This event has been established by an organizing committee of industry leaders (see web site www.WorldVaccineDay.org) to bring participants closer to exemplary vaccine outreach programs having a good educational and community impact.
We believe that disease eradication is the ultimate gift we can give to everyone alive today, as well as to all future generations on the planet. We support science as a universal value of progress and humanity, and celebrate vaccines and the people who make it happen.
Connecting with one another and sharing expertise is critical for everyone working in the vaccine industry. World Vaccine Day helps keep these connections alive not only on this one special day but also provides the impetus for enthusiasm all year round. We are building our future together, on local and global scales; different people and places united in a drive for vibrant communities of vaccine advocates. The internet, the world wide web, social media and the newest video conference technologies bring us together in ways not possible even a few short years ago.
The true strength of the World Vaccine Day comes from its global network of health industry leaders dedicated to making this single day celebration a success. The network aims to highlight the benefits of vaccines and the people who make it happen. Organizers are independent, stakeholder-focused and leading professionals who work across and in support of vaccine literacy regardless of country, sector, region, resource, or technology. Join our growing network and help make World Vaccine Day a global standard of excellence in vaccine education.
We invite you to learn more about this exciting new chapter in vaccine education and all its connective elements, from a new web site, to both centralized and distributed virtual events, to a history-making celebration of people, technology and innovation. We shall strive to make World Vaccine Day one of our most prized annual events, to include tours of facilities brought to life by scientists, engineers, health-professionals and industry; including manufacturing facilities, schools, universities, medical facilities, and more, all opening on May 14th, 2022.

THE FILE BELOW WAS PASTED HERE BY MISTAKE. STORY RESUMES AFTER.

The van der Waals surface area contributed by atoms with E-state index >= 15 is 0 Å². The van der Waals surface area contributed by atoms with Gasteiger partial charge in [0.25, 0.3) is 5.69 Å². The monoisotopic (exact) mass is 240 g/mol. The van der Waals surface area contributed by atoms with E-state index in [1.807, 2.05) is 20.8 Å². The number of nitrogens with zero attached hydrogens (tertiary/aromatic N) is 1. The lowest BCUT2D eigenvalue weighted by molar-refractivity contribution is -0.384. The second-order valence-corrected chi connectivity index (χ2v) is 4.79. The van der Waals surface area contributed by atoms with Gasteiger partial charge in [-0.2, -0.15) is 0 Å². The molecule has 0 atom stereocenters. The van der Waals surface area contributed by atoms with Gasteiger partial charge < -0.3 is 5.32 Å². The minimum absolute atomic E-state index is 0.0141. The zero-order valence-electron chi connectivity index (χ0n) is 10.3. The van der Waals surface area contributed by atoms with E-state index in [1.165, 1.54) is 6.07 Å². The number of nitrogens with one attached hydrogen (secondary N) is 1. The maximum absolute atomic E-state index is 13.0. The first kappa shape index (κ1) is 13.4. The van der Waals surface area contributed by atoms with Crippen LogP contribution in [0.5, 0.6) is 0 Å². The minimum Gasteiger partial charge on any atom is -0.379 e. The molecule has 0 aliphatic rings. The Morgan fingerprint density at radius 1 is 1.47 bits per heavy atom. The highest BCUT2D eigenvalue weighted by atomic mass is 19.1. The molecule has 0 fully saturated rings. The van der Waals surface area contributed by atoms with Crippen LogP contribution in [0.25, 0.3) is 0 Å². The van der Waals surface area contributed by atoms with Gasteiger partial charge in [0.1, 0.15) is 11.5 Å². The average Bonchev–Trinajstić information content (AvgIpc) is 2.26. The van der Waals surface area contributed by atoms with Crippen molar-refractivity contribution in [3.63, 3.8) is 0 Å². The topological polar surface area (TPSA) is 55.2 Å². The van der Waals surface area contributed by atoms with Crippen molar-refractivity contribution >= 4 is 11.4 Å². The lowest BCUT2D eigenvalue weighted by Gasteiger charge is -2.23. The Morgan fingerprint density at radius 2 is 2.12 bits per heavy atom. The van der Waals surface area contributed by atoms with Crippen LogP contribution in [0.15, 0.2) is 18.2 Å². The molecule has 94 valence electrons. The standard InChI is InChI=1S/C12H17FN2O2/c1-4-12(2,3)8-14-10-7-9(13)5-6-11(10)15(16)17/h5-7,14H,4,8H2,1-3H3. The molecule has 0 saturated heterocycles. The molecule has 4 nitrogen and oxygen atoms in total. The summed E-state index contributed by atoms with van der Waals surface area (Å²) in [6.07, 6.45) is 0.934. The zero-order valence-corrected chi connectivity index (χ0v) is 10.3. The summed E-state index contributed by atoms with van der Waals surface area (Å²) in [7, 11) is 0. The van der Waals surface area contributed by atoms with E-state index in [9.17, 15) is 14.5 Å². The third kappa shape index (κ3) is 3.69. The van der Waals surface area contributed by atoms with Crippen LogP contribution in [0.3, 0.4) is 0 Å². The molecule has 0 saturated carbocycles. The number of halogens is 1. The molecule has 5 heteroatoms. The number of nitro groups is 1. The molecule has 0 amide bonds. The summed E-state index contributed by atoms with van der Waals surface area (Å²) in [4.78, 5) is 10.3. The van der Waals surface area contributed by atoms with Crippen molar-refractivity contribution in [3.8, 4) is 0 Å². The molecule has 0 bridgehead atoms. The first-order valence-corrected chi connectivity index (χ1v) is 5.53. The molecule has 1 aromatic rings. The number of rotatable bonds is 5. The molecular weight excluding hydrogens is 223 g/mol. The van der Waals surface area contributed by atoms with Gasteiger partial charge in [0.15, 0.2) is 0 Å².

Q & A about World Vaccine Day
World Vaccine Day is a global celebration of the positive benefits of vaccines (and the people who make it happen) held on May 14th, each year. This day was selected because on May 14, 1796, Dr. Edward Jenner took fluid from a cowpox blister and scratched it into the skin of James Phipps, an eight-year-old boy. A single blister rose up on the spot, but James soon recovered. On July 1, Jenner inoculated the boy again, this time with smallpox matter, and no disease developed. This 1st vaccine was a success and we celebrate that milestone on World Vaccine Day.
You can be an "active" or a "passive" participant. An active participant creates events in their location, posts on social media, joins in other events and leads. A passive participant watches all the great activity and has fun!
Global Network Ambassadors for World Vaccine Day organize events in geographic locations throughout the world and act as the point person in your country.
Social media channels are organized with hashtag #WorldVaccineDay. Search on this index and you will find a wealth of education, activity and engagement. Feel free to post your celebration on Social Media and use Hashtag #WorldVaccineDay
No. World Vaccine Day is a day to celebrate in your own manner. There is no fee. Donations to the "Donate Now" button on this web site are applied to broaden outreach efforts, globally. Donations are encouraged.
Word of the Year- VAX : A Report on the language of Vaccines
Whether you are vaxxed, double-vaxxed, or unvaxxed, the language relating to vaccines and vaccination permeated all of our lives in 2021. For lexicographers, it is rare to observe a single topic impact language so dramatically, and in such a short period of time become a critical part of our everyday communication. As reports of medical breakthroughs and rollouts (or strollouts) of vaccines emerged throughout the year, Oxford Languages’ monitor corpus of English tracked a worldwide surge in vaccinerelated vocabulary. The word vax (a colloquialism meaning either vaccine or vaccination as a noun and vaccinate as a verb) registered a particularly precipitous increase in frequency. However, the story of vaccines embedded in the English language is an old one which started at the end of the 1790s with the coinage of the word vaccine, followed soon after by words relating to opposition to vaccination, such as anti-vaccinist.
If you like vaccines and wish to accelerate global outreach efforts, please make a donation. Your support as a sponsor or partner will enable us to educate more people, meet our goals, broaden outreach, celebrate this valuable life-saving resource and honor the heroes and she-roes who make it happen! Your generous donation in any amount will fund the mission for World Vaccine Day celebrations.